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Mother Culture or...Should it be Parent Culture?

What is Mother Culture?

Mother Culture is a phrase which encapsulates the encouragement meant for mothers (and fathers) to continue to broaden their own education through the continued habit of reading. It was first introduced in a Parents’ Review article and was written by an anonymous author known only as “A”. In this article, it was written that it was important for mothers to not lose their own identity and their own mind in exchange for the selflessness needed to be a fully involved mother and wife. Or, as the saying goes “You can’t pour from an empty cup”.

I’d like to alter this phrase a bit to “Parent Culture”, because even fathers can give too much of themselves, leaving them just as open to self-neglect as mothers. They too need to continue their habit of reading and self-education. Having both parents who model reading and a sustained effort to learn provides children with two people with whom they may have interesting conversations, turn to for advice and lead them further ahead in their own education. Having two parents who read also provides balance, since one parent may have strengths in areas that the other does not and vice versa.

How do educated parents influence their children?

A parent who reads continually and broadly is one who not only keeps the act of reading as a skill set in good order, but also is one who gains new knowledge to weave into their own foundational knowledge -just as our children do every day. This new knowledge reminds us how little we know and how much there is to learn, keeping our sense of wonder alive. It provides us with material upon which to reflect, grapple and think, keeping our mind active. This gives our maturing children the benefits of parents who can keep up with their growing intellect and more thoughtful questions.

Mrs. Alfred Booth from the Parents’ Review article “The Influence and Teaching of the Educated Mother” alludes to this idea when she writes: “Realizing that the children of to-day will rapidly develop into individuals keen to learn and be taught, she will always be alive to the necessity of cultivating her own mind, and the work of self-education and improvement will go on for her while life lasts”.

The author “A” in her article “Mother Culture” reminds us that as parents we are not to be admired if we make self-sacrifice a point of pride. We are not better because we take nothing for ourselves, but instead, are often worse. Is it not more likely that we will give with a resentful spirit if we do not take time to nourish our own sense of inner peace? In “Mother Culture”, “A” writes: “They not only starve their minds, but they do it deliberately, and with a sense of self-sacrifice which seems to supply ample justification”.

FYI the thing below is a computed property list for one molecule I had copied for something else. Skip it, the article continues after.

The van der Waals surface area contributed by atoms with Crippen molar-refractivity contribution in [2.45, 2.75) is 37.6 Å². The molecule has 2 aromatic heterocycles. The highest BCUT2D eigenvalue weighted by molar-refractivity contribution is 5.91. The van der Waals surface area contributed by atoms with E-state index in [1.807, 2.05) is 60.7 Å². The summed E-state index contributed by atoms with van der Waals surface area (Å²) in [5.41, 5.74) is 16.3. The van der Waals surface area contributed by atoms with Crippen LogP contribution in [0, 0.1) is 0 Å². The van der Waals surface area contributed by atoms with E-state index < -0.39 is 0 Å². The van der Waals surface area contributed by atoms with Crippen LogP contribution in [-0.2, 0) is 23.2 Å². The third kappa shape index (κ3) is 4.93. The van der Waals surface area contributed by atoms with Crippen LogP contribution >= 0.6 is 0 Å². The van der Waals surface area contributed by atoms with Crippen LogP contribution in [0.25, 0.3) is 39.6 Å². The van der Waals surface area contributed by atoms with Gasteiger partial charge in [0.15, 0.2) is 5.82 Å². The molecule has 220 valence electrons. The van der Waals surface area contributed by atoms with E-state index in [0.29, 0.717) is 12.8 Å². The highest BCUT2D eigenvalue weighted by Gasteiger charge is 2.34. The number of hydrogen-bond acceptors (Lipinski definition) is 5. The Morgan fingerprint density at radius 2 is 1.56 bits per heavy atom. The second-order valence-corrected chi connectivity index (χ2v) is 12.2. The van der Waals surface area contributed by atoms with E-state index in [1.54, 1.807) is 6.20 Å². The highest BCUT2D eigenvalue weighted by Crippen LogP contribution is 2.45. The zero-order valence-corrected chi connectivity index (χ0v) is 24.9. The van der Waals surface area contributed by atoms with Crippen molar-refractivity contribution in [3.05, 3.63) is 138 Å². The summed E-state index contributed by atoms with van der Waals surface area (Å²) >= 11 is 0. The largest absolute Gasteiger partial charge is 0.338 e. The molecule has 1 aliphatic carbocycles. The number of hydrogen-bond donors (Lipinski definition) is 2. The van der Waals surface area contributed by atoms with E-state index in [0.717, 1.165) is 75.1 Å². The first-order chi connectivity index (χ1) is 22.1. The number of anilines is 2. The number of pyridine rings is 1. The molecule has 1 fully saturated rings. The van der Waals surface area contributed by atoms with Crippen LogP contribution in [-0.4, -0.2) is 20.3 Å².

Why is reading essential to Parent Culture?

It is “A” who illustrates for us the emphasis on reading as part of Parent Culture. She continues:

The habit of reading is so easily lost; not so much, perhaps, the power of enjoying books as the actual power of reading at all. It is incredible how, after not being able to use the eyes for a time, the habit of reading fast has to be painfully regained. The power to read fast is much to be desired, and the people who read every word are left sadly behind by the people who read from full stop to full stop at a glance. This power is what our children are gaining at school, and this power is what we are losing when we refuse to give a little time out of our lives to "Mother Culture." It is worth anything to get and to keep even that; and to do it, it is not a bit necessary to read "stiff" books.

What else can be included with Parent Culture?

While the emphasis for Parent Culture is on the encouragement of parents to keep reading, even with some specific advice to read “a stiff book, a moderately easy book, and a novel”, I think that these modern times can include other options for maintaining our own intellect. For example, parents today might participate in online reading clubs, listen to lectures, attend educational conferences, take additional classes at a college or university and much more. This list might even be expanded to include other hobbies and skills which might be new to us or that we might already know but now learn in more depth, such as sewing, painting, electronics, computers, etc.

As long we continue allowing our minds to grow and learn, then we are providing our children with a more plentiful base upon which their own growth and education can be built. Most importantly, we are keeping the spirit of learning and the wonder of life alive in ourselves. Our children will see this light within us and they will be inspired. If we wish to keep our children’s minds in the light, then we must keep our own there too.

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